How to Handle Controversy in the Classroom


  • Include in your syllabus a statement regarding the need for respectful and conscientious dialogue in class.
  • On the first day of class, discuss any potential topics that may cause strong feelings or emotions, and discuss the pedagogical value of discussing these issues while supporting the need for respectful debate.
  • Address inappropriate comments in a way that encourages respect and thoughtful debate among students. Remember: silence may indicate that you condone what was said.
  • Make the comment(s) a teachable moment for the class.
  • After class, talk with the students involved in the verbal exchange.
  • Keep in mind issues of free speech and how these relate to discussions in class. Note: While Federal civil rights laws are intended to protect students from discrimination, these laws are not meant to regulate the content of speech. The Office for Civil Rights is sensitive to First Amendment concerns that may arise in the course of addressing racial harassment complaints and takes special care to avoid actions that would impair the First Amendment rights of an institution’s students and employees.
  • Be aware of your own behavior and language when teaching class; you are a role model for your students and they learn by not only what you teach but also the behavior and actions you exhibit.

Consider the First Amendment and Freedom of Speech

When regulating the conduct of students and teachers to prevent or address discrimination, a school must formulate, interpret, and apply its rules so as to protect constitutional rights. In cases of alleged harassment, the protections of the First Amendment must be considered if issues of speech or expression are involved. Federal civil rights laws are intended to protect students from discrimination, not to regulate the content of speech.

Whether or not speech or expression that is alleged to constitute harassment is protected by the First Amendment will generally depend upon the facts and context involved, including the type and timing of the speech, the nature of the forum in which the speech takes place, and the educational level and age of the students involved. Most First Amendment questions do not have stock solutions. Resolving situations in which First Amendment questions arise requires careful weighing of all of the factual and legal considerations. OCR’s Sexual Harassment Guidance, in particular, contains an analysis of the interplay of the protections of the First Amendment and the federal prohibition of harassment.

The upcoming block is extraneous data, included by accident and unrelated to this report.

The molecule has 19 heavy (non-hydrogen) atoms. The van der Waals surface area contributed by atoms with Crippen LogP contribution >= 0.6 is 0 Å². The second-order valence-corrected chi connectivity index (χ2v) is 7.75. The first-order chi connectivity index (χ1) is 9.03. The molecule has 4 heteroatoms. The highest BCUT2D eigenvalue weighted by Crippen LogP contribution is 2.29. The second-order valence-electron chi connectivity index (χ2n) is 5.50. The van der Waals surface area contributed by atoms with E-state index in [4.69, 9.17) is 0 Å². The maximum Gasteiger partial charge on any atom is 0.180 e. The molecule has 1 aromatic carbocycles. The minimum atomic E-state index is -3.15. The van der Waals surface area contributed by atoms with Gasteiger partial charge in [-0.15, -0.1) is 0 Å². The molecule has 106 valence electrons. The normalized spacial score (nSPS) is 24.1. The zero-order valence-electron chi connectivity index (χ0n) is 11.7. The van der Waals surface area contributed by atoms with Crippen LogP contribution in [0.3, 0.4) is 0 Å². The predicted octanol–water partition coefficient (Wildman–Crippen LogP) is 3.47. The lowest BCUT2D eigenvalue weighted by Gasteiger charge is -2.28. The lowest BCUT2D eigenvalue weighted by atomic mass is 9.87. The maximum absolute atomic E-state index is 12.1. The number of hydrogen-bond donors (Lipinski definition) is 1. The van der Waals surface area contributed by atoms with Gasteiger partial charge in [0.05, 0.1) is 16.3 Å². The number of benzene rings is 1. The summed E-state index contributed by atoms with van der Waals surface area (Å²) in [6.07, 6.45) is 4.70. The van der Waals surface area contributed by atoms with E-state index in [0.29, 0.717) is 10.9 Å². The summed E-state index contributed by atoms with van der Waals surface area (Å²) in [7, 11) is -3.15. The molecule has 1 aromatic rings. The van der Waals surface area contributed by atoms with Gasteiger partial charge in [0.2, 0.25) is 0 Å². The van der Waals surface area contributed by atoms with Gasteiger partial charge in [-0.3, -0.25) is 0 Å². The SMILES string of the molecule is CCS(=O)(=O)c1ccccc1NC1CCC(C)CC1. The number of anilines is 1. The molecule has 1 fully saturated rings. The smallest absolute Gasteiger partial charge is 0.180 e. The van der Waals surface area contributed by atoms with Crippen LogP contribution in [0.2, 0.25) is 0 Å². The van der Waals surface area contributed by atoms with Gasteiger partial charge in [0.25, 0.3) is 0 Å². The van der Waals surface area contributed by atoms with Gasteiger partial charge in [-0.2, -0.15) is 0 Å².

Schools should consult legal counsel if First Amendment concerns arise in the course of implementing the district’s policy. To avoid potential conflicts with the First Amendment, make sure that training of administrators and staff includes First Amendment issues, that administrators and teachers know whom to consult about such issues, and that the district’s regular student disciplinary policies are consistently enforced. Good training programs to sensitize students and staff to the harmful effects of thoughtless behavior will avoid many problems. A district’s anti-harassment policy may contain a reminder to administrators and staff to apply the policy in a manner that complies with the First Amendment.

Source: Protecting Students from Harassment and Hate Crime: A Guide for Schools; January 1999; Office for Civil Rights (OCR).

Compiled by:

Dr. Rhonda Sutton
North Carolina State University